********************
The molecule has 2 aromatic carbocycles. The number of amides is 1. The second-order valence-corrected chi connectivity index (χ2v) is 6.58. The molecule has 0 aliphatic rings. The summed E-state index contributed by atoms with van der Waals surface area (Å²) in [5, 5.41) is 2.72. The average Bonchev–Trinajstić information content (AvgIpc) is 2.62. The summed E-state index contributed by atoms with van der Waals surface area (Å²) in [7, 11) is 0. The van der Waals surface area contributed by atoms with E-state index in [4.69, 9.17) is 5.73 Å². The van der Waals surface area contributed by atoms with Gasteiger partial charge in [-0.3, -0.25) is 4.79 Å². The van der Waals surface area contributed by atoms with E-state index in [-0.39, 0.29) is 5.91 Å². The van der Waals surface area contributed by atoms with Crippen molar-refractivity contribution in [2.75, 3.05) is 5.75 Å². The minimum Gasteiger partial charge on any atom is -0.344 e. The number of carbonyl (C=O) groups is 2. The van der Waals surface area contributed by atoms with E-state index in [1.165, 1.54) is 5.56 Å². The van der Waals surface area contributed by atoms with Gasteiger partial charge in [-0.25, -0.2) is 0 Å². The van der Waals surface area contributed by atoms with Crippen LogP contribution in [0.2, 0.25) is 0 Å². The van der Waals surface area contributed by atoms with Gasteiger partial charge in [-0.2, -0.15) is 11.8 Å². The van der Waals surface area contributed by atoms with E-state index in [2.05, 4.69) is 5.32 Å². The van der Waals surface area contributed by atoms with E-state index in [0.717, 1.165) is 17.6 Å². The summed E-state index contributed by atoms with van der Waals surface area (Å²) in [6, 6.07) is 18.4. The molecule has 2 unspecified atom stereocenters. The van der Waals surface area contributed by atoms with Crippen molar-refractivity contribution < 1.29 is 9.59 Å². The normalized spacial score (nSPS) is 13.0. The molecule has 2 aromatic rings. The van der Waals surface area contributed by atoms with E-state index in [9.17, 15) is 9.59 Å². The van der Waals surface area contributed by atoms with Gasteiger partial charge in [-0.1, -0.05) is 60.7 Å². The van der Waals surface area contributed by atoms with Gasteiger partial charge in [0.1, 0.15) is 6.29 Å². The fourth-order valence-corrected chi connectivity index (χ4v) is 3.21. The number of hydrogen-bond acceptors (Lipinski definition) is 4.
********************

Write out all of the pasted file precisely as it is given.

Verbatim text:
The molecule has 2 aromatic carbocycles. The number of amides is 1. The second-order valence-corrected chi connectivity index (χ2v) is 6.58. The molecule has 0 aliphatic rings. The summed E-state index contributed by atoms with van der Waals surface area (Å²) in [5, 5.41) is 2.72. The average Bonchev–Trinajstić information content (AvgIpc) is 2.62. The summed E-state index contributed by atoms with van der Waals surface area (Å²) in [7, 11) is 0. The van der Waals surface area contributed by atoms with E-state index in [4.69, 9.17) is 5.73 Å². The van der Waals surface area contributed by atoms with Gasteiger partial charge in [-0.3, -0.25) is 4.79 Å². The van der Waals surface area contributed by atoms with E-state index in [-0.39, 0.29) is 5.91 Å². The van der Waals surface area contributed by atoms with Crippen molar-refractivity contribution in [2.75, 3.05) is 5.75 Å². The minimum Gasteiger partial charge on any atom is -0.344 e. The number of carbonyl (C=O) groups is 2. The van der Waals surface area contributed by atoms with E-state index in [1.165, 1.54) is 5.56 Å². The van der Waals surface area contributed by atoms with Gasteiger partial charge in [-0.25, -0.2) is 0 Å². The van der Waals surface area contributed by atoms with Crippen LogP contribution in [0.2, 0.25) is 0 Å². The van der Waals surface area contributed by atoms with Gasteiger partial charge in [-0.2, -0.15) is 11.8 Å². The van der Waals surface area contributed by atoms with E-state index in [2.05, 4.69) is 5.32 Å². The van der Waals surface area contributed by atoms with E-state index in [0.717, 1.165) is 17.6 Å². The summed E-state index contributed by atoms with van der Waals surface area (Å²) in [6, 6.07) is 18.4. The molecule has 2 unspecified atom stereocenters. The van der Waals surface area contributed by atoms with Crippen molar-refractivity contribution < 1.29 is 9.59 Å². The normalized spacial score (nSPS) is 13.0. The molecule has 2 aromatic rings. The van der Waals surface area contributed by atoms with E-state index in [9.17, 15) is 9.59 Å². The van der Waals surface area contributed by atoms with Gasteiger partial charge in [-0.1, -0.05) is 60.7 Å². The van der Waals surface area contributed by atoms with Gasteiger partial charge in [0.1, 0.15) is 6.29 Å². The fourth-order valence-corrected chi connectivity index (χ4v) is 3.21. The number of hydrogen-bond acceptors (Lipinski definition) is 4.